State leaders say 292 state and higher education employees have been laid off because of severe budget shortfalls.

But considering that $1.8 billion was cut from state, higher and public education, transportation and other budgets over the last year or so, the loss of only 300 jobs can be a bit puzzling, legislative leaders said Tuesday afternoon.

And with all the budget pain, how come the state hired 1,500 people last year?

The state's budget/employment picture is complicated and depressing — that was one thing all members of the Legislature's Executive Appropriations Committee, made up of GOP and Democratic leaders in the House and Senate, could agree on.

While the current year's budget (which started July 1) saw on average 8 percent cuts, next year's budget will start at further 9 percent cuts.

Utah won't have more than $1 billion in federal stimulus funds next year, money that buoyed state budgets in the current fiscal year.

"We originally feared there would be about 1,000" state employee layoffs, said fiscal analyst Gary Ricks. In the end, fewer than 300 lost their jobs.

In the budget-cutting process, however, 1,371 positions in state government and higher education were eliminated. Many of those positions came open through retirements and resignations starting last September when then-Gov. Jon Huntsman Jr. and the Legislature started putting the screws to state spending.

It is still unclear how many layoffs may come in public education or how many unfilled positions will ultimately be cut.

Each of the state's 41 school districts signs contracts with teachers and other school workers, and those numbers have not been calculated yet.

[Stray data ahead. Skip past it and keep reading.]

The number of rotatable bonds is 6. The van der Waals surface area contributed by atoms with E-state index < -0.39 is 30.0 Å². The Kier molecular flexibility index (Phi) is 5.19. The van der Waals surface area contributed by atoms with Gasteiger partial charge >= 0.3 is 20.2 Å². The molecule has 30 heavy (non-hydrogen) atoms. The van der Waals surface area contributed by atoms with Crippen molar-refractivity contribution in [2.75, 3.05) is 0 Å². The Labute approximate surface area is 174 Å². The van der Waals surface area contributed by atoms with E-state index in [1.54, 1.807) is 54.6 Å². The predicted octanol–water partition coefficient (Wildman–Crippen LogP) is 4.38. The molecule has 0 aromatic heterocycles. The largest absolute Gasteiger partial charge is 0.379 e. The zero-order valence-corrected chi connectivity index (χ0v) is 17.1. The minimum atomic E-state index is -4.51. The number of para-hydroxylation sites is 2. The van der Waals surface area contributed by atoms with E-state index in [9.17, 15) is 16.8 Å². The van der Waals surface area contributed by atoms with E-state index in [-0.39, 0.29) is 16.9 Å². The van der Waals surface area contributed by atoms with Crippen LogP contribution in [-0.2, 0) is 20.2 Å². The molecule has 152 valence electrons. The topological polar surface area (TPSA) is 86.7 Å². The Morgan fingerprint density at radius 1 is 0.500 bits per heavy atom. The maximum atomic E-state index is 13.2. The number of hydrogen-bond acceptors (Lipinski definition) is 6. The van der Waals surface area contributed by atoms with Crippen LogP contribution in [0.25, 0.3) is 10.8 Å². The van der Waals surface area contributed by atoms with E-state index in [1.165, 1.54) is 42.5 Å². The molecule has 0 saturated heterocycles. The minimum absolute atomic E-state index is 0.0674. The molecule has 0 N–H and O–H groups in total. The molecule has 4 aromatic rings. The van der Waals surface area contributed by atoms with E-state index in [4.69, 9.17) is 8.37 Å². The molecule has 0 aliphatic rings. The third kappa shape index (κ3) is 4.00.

Senate Minority Leader Pat Jones, D-Holladay, asked if any effort was being made to document how state services were being harmed with all the cuts.

For example, Jones said one of her constituents complained that he had called the Department of Workforce Services 40 times, trying to find out how to apply for unemployment, and no one had answered the phone.

"It is really important for citizens to know what should be their expectations. What kind of reduction in services" should be acceptable, Jones said.

If you thought things in state government were bad now, the 2010 Legislature will have even more difficult decisions to make, legislators were told.

Basically, lawmakers have robbed Peter to pay Paul — while state income tax (which all goes to public and higher education) has dropped 21 percent, legislative leaders were told, the budgets of colleges and public schools were only reduced 10.2 percent.

Thus, as GOP leaders and Huntsman previously promised, other state programs suffered to reduce the budget impacts on schools and colleges.

"I believe that if a budget is cut by more than 5 percent, the (agency's) paradigm must change," said Sen. Lyle Hillyard, co-chairman of the main budget committee.

In other words, many state agencies must find a different way to deliver their services to the public because between 2009 and 2010 their budgets will certainly be cut by more than 5 percent.

"We can't be mired in our old ways," Hillyard said.

Rep. Ron Bigelow, R-West Valley, the House budget chairman, said state agencies already know the 9 percent cuts are coming — because those so-called "base budgets" were adopted by the 2009 Legislature.

Taking out "one-time money" from the 2009 budget, much of it from the federal stimulus package Republican legislators love to hate (although it certainly saved their budget bacon this year), leaves a $700 million gap.

Bigelow and John Nixon, Gov. Gary Herbert's budget director, said state agencies will budget to that 9 percent cut level before legislators start what will be painful 2011 budget hearings in January.

And in that session, Herbert and the majority Republicans in the House and Senate will decide where to find more cash — by dipping into the state's $419 million Rainy Day Fund or raising targeted taxes, like those on cigarettes or alcohol.

There is one place where the state isn't cutting back: bonding.

John Njord, head of Utah Department of Transportation, said the state will issue around $1 billion in road bonds this year, much of it spent on three projects: I-15 in Utah County, the Mountain West Corridor in western Salt Lake County, and the "beltway" near St. George.

Funds have already been set aside to service those bonds for fiscal 2010, he said. And the state is getting great, low bids on work because contractors need the work.